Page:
and Sn can be calculated in a similar way. Therefore, only two multipli- of different algorithms in their provided implementations. A reliable
cations are needed to calculate the cosine/sine of a pixel. indicator is the number of operations such as those shown in Table 1.
Experimental validation and comparison: All our experiments were
conducted in MATLAB which is run in a computer with an Intel i7 pro- Table 3: Comparison of the performance of the fast CBF (k = 2)
cessor and 12 GB RAM. Due to space limitation, we only report results with those of the BGBF and FABF (eps = 10−3 )
using the ‘peppers’ image which is a test image in MATLAB (‘peppers. ss = 24.7, sr = 24
png’). We observed similar and consistent results using other images. In ss = 3, sr = 40 [4]
[2]
our experiment, the running time is used as an indication of the speed, Time (s) PSNR (dB) Time (s) PSNR (dB)
while the PNSR with respect to the brute-force implementation of the BGBF [2] 0.0656 49.15 0.0388 43.27
bilateral filter is used as a measure of the quality of approximation. Fast CBF 0.0396 55.80 0.0627 51.83
We first present the validation of the proposed fast CBF algorithm. FABF [4] 0.2156 45.14 2.7222 41.07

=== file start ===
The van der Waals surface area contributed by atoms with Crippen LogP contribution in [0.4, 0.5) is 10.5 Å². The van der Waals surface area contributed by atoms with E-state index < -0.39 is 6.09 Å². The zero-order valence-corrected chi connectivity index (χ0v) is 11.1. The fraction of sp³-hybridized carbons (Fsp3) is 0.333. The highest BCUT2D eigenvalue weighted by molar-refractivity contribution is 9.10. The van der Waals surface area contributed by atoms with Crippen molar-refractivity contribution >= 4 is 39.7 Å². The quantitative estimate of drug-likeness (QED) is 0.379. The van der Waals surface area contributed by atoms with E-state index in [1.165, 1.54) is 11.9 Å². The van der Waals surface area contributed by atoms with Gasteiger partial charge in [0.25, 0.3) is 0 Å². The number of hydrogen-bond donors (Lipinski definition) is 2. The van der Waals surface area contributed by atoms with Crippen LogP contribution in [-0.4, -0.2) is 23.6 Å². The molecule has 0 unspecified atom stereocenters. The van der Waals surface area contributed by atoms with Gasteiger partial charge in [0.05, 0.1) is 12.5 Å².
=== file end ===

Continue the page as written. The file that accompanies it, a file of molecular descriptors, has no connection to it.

The source code of the CBF is available at: github.com/wosugi/
compressive-bilateral-filter. Results are shown in Table 2 which shows Conclusion: In this Letter, we have presented a fast algorithm for the
that the fast CBF produces the same result as that of the CBF at about CBF. At about twice the speed of the CBF, the fast algorithm produces
twice the speed. This is an expected result as the number of required exactly the same result. We have demonstrated that the parameter of the
Gaussian filters is reduced by a factor of 2. fast CBF can be set to achieve a trade-off between running speed and
approximation accuracy. We have also demonstrated that the perform-
Table 2: Validation of the fast CBF with (A) sr = 20, ss varying ance of the proposed fast CBF is competitive to the classical bilateral
from 5 to 20, and (B) ss = 20, sr varying from 5 to 20 grid algorithm and a recently published approximation-based algorithm.
CBF (tol = 10−4 ) fast CBF (k = 3)
ss
Time (s) PSNR (dB) Time (s) PSNR (dB) © The Institution of Engineering and Technology 2017
(A) Submitted: 19 September 2016 E-first: 9 January 2017
5 0.1957 65.93 0.0978 65.92 doi: 10.1049/el.2016.3416
10 0.1970 61.41 0.0970 61.36 One or more of the Figures in this Letter are available in colour online.
15 0.1955 58.68 0.0988 58.63
G. Deng (Department of Engineering, La Trobe University, Bundoora,
20 0.1996 57.46 0.1012 57.44 Victoria 3086, Australia)
✉ E-mail: d.deng@latrobe.edu.au
CBF (tol = 10−4 ) fast CBF (k = 3)
sr
Time (s) PSNR (dB) Time (s) PSNR (dB)
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(B)
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ELECTRONICS LETTERS 2nd February 2017 Vol. 53 No. 3 pp. 150–152